Allen says she is passionate about the Wind River Mountain range and the flora, fauna, and humans who live there.

Join a celebration of the new mural on Saturday, November 5 when Pinedale artists host a local art walk. Meet from 3 to 5 p.m. at Mystery Print Gallery and Frame to view Allen’s work as well as a new show by Casper College sculpture professor Linda Ryan. “Surface/Texture” is an exhibit of Ryan’s latest work, which evokes impressions of skin, tree bark, lava flow, and other compelling derma.

From the contemplative to the playful, journey from Mystery Print over to Isabel Jewelry to see new work by Favian Hernandez. According to gallerist Isabel Rucker, “Hernandez takes the simple materials of paper mache and paint and turns them into something new and beautifully bizarre.” Think pronghorn wearing a straw hat, or a purple jackalope. Hernandez will be travelling from Laramie for the opening reception and his work will hang through the end of December.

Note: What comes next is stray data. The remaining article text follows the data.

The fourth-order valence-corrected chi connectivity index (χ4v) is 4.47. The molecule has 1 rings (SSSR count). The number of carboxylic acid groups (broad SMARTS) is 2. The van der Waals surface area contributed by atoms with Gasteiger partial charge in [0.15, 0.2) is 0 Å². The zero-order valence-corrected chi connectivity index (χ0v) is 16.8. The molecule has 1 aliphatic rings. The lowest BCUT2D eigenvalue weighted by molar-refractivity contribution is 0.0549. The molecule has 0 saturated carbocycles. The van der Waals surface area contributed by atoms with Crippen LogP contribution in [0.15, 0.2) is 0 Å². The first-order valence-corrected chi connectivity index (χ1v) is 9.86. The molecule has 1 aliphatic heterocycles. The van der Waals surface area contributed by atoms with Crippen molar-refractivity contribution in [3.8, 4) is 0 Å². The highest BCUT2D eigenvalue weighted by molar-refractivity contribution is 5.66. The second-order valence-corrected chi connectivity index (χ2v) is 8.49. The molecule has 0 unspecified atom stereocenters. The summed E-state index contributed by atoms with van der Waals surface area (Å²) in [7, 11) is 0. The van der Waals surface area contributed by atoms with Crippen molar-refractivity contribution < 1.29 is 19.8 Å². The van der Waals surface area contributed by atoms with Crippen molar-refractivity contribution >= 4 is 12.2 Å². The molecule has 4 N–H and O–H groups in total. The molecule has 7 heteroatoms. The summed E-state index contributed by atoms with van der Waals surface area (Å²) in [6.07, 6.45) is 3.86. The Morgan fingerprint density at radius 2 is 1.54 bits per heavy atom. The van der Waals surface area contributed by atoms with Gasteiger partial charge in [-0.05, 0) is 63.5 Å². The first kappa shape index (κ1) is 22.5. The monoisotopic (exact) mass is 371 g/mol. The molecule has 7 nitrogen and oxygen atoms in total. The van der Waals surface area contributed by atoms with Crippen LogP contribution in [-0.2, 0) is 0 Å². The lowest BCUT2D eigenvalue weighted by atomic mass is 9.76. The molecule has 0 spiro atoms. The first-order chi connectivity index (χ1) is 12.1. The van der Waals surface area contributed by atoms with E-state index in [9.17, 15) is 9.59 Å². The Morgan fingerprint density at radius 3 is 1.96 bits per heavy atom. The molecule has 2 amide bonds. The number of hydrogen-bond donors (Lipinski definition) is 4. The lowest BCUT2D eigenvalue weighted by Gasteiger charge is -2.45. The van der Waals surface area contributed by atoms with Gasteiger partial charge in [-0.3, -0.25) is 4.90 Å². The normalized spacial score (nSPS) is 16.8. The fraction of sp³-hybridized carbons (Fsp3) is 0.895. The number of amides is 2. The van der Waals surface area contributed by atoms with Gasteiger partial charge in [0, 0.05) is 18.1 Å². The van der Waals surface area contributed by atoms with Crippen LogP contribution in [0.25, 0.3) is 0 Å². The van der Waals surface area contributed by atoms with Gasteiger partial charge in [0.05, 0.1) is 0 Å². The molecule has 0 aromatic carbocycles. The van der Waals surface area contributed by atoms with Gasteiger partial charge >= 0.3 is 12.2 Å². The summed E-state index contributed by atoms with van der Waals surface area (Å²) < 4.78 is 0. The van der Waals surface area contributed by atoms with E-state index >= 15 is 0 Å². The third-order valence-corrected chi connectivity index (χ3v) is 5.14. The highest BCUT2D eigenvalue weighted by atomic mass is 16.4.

The Pinedale Art Walks begins  3 to 5 p.m., Saturday, November 5 at Mystery Print Gallery and Frame. Walk continues 5 to 7 p.m. at Isabel Jewelry and Gallery.

Give Thanks

Penny Lane artists’ cooperative is hosting a “Thanks for Giving” event on Sunday. Shoppers are encouraged to bring canned food and toiletries to donate to the Jackson Cupboard. In exchange, get 15 percent off storewide. Plus, proprietor Andi Keenan will have festive treats and libations for adults and a craft area for kids.

“The mission at Penny Lane Cooperative is to find unique ways in which to give back to our community, provide for those who are in need, and be a place synonymous with loving kindness,” Keenan said. “We hope our doors are flooded with generosity from the people of Jackson for the people of Jackson.”

The clothing store-cum-art gallery just started showing work by Teton Valley artist Steven Glass. Glass recently had a solo show at the Center Theatre Gallery. His work was accepted in the Accessible Art Fair in New York City this fall.

Thanks for Giving event, 11 a.m. to 7 p.m. Sunday, November 6 at Penny Lane Cooperative. PJH

About Meg Daly

Meg Daly is a freelance writer and arts instigator. She grew up in Jackson in the 1970s and 80s, when there were fewer fences, but less culture. Follow Meg on Twitter @MegDaly1